Hello... I have heard that the speed of light is 300,000km/s. Planks constant is another number and so on and so on and so on. Alot of these numbers seem to be very 'arbitrary' figures.... Is there a subject in physics called "parameter" analysis where the various arbitrary numbers and constants in physics are studied to give some understanding or reason for their magnitude? Also, is there another area in physics that provides principled or theoretical or a logical foundation for the various terms in physics like ...m/s, kg/m/s etc.etc.etc. that were introduced in physics to formulate various theory's. Sorry.. a bit of a vague question. * In the equation P=mv (which is the equation for momentum)...if I switch the variables around I get M=P/v....Does this equation mean that if there is a change in momentum there is a "direct - and exactly porportional change in velocity? Eg. If P= 5m/s v will equal 5m/s? Thank you for any and all answers. Bye G.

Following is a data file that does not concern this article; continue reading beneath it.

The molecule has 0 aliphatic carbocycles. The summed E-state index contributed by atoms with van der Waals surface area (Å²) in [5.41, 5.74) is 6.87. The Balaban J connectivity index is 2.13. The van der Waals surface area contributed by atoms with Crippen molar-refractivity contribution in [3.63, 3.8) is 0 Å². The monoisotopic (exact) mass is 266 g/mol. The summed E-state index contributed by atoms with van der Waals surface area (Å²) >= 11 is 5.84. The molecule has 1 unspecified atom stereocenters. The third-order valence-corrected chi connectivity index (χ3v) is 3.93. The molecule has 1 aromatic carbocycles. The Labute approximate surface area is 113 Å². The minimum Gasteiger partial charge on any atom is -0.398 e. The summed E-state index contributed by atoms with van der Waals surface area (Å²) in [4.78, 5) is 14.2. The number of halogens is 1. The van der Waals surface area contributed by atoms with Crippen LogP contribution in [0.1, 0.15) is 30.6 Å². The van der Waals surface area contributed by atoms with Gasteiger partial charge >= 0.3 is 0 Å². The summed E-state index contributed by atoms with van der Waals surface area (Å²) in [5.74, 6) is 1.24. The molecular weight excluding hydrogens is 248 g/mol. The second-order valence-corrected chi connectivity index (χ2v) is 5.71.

The constants are not arbitrary, our units of measurement are the arbitrary units. You can set the speed of light to whatever you want, ~3.0e8 m/s or 1 something/something. But this reflects a change in your system of units. The change in momentum is equal to force via Newton's laws. Force is the product of mass and acceleration, the latter describing the change in velocity over time.
The fundamental constants are overdetermined by many overlapping partially correlated precision measurements. A detailed discussion of the latest comprehensive least-squares fit can be found at http://physics.nist.gov/cuu/Constants/RevModPhys_80_000633acc.pdf A summary of the fundamental constant values can be found on pg 85 of the pdf. Bob S
Your units are wrong, but the proportionality you refer to is there. For example, if an object has a velocity of 9 m/s and a momentum of 100 kg m/s, then for the same object, its mass unchanged, if its new velocity were 27 m/s, then its new momentum would be 300 kg m/s. This isn't a question about physics but a question about how to use fractions. In general, to say that A/B = some constant means that it's equally true to write that 3A / 3B is the same constant, or 94A / 94B = the same constant.